21. European Court of Human Rights. (2018) “Environment and the European Convention on Human Rights”. Available online at https://www.echr.coe.int/Documents/FS_Environment_ENG.pdf (accessed 21 March 2018).

            22. Gleick, P. (2007) The Human Right to Water. Oakland: Pacific Institute.

            23. Gould, K., Pellow, D. and Schnaiberg, A. (2004) “Interrogating the Treadmill of Production”, Organisation and Environment 17(3): 296–316.

            24. Gould, K., Pellow, D. and Schnaiberg, A. (2008) The Treadmill of Production. Oxon: Routledge.

            25. Goyes, D. and South, N. (2015) “Land-grabs, Biopiracy and the Inversion of Justice in Colombia”, British Journal of Criminology 56(3): 558–577.

            26. Green, P. and Ward, T. (2000) “State Crime, Human Rights, and the Limits of Criminology”, Social Justice 27(1): 101–115.

            27. Green, P. and Ward, T. (2004) State Crime. London: Pluto Press.

            28. Hall, M. (2013) Victims of Environmental Harm: Rights, Recognition and Redress under National and International Law. Abingdon: Routledge.

            29. Hall, M. (2014) “Environmental Harm and Environmental Victims: Scoping out a Green Victimology”, International Review of Victimology 20(1): 129–143.

            30. Hall, M. (2015) Exploring Green Crime. London: Palgrave Macmillan.

            31. Hall, M. (2018) “Environmental Victimization: Corporate Villainy or State Connivance?”, Radical Criminology, ISSN 1929–7912. Lincoln: University of Lincoln. Available online at: http://eprints.lincoln.ac.uk/15918/.

            32. Halsey, M. (1997) “Environmental Crime: Toward an Eco-Human Rights Approach”, Current Issues in Criminal Justice 8(3): 217–242.

            33. Hillyard, P., Pantazis, C., Tombs, S. and Gordon, D. (eds) (2004) Beyond Criminology: Taking Harm Seriously. London: Pluto Press.

            34. Hussain, Y. (2015) “Oilsands Dodge ‘Dirty’ Label in European Union After Directive Made Official”, Financial Post, 6 February. Available online at http://business.financialpost.com/commodities/energy/oilsands-crude-will-no-longer-be-singled-out-by-eu-after-directive-made-official (accessed 21 March 2018).

            35. Kauzlarich, D., Mullins, C. and Matthews, R. (2003) “A Complicity Continuum of State Crime”, Contemporary Justice Review 6(3): 241–254.

            36. Kearon, T. and Godfrey, B. (2007) “Setting the Scene: A Question of History”, in S. Walklate, ed., Handbook of Victims and Victimology (pp. 17–36). Cullompton: Willan.

            37. Knox, J. (2018) “Report of the Special Rapporteur on the Issue of Human Rights Obligations Relating to the Enjoyment of a Safe, Clean, Healthy and Sustainable Environment”. Available online at https://www.ohchr.org/EN/HRBodies/HRC/RegularSessions/Session31/Documents/A%20HRC%2031%2052_E.docx (accessed 21 March 2018).

            38. Lasslett, K. (2012) “Power, Struggle and State Crime: Researching Through Resistance”, State Crime Journal 1(1): 126–148.

            39. Lasslett, K. (2013) “Beyond State-Fetishism: Developing a Theoretical Programme for State Crime Studies”, Revista Critica Penal y Poder 5: 115–137.

            40. Lasslett, K., Green, P. and Stańczak, D. (2015) “The Barbarism of Indifference: Sabotage, Resistance and State–Corporate Crime”, Theoretical Criminology 19(4): 514–533.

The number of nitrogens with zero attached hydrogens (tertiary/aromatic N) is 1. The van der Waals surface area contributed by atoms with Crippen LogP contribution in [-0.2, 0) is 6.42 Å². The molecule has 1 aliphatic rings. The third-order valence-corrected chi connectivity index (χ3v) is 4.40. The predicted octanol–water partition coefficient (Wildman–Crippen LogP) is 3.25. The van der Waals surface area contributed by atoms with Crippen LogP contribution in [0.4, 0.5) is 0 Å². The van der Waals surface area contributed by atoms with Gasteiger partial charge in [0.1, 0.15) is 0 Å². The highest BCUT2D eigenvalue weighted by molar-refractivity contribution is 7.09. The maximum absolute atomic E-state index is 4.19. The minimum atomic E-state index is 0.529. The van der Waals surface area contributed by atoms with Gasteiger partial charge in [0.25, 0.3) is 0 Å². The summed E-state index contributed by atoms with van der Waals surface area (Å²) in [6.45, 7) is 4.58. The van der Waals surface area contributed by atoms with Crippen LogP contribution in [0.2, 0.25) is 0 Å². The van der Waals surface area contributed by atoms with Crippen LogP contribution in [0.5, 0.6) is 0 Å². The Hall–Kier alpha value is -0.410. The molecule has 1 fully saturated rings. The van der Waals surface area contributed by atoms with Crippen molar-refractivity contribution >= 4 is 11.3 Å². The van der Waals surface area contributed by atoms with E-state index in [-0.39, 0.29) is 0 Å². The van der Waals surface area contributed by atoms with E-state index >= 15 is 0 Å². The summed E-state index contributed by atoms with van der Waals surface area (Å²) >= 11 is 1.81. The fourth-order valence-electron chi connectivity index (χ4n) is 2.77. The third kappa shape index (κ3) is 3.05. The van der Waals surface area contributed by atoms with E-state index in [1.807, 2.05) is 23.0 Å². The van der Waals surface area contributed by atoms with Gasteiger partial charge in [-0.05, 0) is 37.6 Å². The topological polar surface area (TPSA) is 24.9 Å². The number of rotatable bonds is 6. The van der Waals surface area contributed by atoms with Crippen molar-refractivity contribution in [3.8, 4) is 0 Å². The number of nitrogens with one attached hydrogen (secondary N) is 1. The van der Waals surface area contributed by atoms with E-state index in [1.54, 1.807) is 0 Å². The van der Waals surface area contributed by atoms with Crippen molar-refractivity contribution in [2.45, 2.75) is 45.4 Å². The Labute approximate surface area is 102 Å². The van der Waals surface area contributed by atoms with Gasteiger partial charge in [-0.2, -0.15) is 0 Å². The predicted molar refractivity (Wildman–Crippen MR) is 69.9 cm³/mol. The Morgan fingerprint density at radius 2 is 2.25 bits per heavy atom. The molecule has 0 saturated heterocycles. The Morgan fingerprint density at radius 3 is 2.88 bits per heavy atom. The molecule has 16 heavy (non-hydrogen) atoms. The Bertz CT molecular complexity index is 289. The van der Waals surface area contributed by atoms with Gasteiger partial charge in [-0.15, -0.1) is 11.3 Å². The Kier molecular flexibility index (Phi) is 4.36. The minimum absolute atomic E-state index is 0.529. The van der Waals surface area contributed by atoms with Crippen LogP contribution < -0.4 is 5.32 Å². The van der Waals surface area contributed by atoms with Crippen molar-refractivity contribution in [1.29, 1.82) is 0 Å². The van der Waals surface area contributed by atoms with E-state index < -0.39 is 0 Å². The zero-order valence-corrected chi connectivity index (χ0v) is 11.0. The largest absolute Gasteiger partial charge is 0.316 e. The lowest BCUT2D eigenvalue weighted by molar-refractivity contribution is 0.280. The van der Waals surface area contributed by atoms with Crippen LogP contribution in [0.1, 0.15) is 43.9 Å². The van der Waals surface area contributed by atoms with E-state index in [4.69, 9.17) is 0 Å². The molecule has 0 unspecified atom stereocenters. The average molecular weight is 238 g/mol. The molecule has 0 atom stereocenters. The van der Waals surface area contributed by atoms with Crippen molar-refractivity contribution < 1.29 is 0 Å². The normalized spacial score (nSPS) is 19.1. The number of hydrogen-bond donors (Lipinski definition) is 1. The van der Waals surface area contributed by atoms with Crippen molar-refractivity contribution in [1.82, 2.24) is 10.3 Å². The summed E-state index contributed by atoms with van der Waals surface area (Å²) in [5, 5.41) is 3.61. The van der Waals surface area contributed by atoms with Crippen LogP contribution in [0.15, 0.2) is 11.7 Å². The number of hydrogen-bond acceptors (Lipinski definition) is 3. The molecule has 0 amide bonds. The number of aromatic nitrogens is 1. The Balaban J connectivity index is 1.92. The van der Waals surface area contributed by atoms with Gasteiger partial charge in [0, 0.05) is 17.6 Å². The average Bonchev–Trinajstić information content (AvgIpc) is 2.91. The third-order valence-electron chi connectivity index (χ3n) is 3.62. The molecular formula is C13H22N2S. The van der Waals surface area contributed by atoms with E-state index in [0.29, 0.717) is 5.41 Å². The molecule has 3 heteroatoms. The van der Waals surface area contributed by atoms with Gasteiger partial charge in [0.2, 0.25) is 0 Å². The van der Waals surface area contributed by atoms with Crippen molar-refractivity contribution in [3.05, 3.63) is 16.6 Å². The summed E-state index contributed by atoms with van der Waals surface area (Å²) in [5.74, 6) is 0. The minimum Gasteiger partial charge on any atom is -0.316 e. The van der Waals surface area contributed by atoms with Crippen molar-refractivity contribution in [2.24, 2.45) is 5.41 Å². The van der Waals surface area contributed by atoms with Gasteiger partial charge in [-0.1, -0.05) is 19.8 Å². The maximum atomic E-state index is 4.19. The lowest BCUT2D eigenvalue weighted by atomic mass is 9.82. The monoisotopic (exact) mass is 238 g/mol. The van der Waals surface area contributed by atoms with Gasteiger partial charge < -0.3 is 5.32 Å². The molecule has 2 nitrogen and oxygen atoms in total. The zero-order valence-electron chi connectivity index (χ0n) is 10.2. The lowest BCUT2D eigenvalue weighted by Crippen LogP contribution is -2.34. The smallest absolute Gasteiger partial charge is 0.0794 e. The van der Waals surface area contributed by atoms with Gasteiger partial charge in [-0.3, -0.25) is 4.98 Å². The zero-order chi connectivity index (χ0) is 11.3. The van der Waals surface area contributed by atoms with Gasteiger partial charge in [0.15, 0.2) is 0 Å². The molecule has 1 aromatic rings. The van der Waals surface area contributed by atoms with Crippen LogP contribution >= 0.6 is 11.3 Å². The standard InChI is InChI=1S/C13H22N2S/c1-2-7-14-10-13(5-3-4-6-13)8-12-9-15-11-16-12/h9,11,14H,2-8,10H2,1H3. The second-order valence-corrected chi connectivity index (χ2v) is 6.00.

41. LeBaron, G. (2013) “Green NGOs Cannot Take Big Business Cash and Save Planet”, The Conversation, 30 September. Available online at https://theconversation.com/green-ngos-cannot-take-big-business-cash-and-save-planet-18770 (accessed 21 March 2018).

            42. Lynch, M. (1990) “The Greening of Criminology”, Critical Criminologist 2: 1–5.

            43. Lynch, M. and Michalowski, R. (2010) Primer in Radical Criminology, 4th ed. London: Lynne Rienner.

            44. Maher, S. (2016) “Southern Sudanese Women's Resistance to State Crime”, State Crime Journal 5(2): 268–286.

            45. Moloney, C. and Chambliss, W. (2014) “Slaughtering the Bison, Controlling the Native Americans: A State Crime and Green Criminology Synthesis”, Critical Criminology 22(3): 319–338.

            46. Murphy, T. and Whitty, N. (2013) “Making History: Academic Criminology and Human Rights”, British Journal of Criminology 53(4): 568–587.

            47. Neikirk, A. and Nickson, R. (2017) “States of Impunity: Bhutanese Refugee Camps in Nepal”, State Crime Journal 6(1): 37–54.

            48. Nurse, A. (2017) “Green Criminology: Shining a Critical Lens on Environmental Harm”, Palgrave Communications 3(10): 1–4.

            49. Odysseos, L. (2015) “The Question Concerning Human Rights and Human Rightlessness: Disposability and Struggle in the Bhopal Gas Disaster”, Third World Quarterly 36(6): 1041–1059.

            50. Pemberton, S. (2015) Harmful Societies: Understanding Social Harm. Bristol: Policy Press.

            51. Redo, S. (2012) Blue Criminology: The Power of United Nations Ideas to Counter Crime Globally. Helsinki: European Institute for Crime Prevention and Control.

            52. Reiner, R. (2016) Crime. London: Polity Press.

            53. Rothe, D. (2009) “Introduction: Resisting State Criminality”, Social Justice 36(3): 1–3.

            54. Royal College of Physicians. (2016) “Every Breath We Take: The Lifelong Impact of Air Pollution”. Available online at https://www.rcplondon.ac.uk/projects/outputs/every-breath-we-take-lifelong-impact-air-pollution (accessed 21 March 2018).

            55. Ruggiero, V. and South, N. (2013) “Green Criminology and Crimes of the Economy: Theory, Research and Praxis”, Critical Criminology 21(3): 359–373.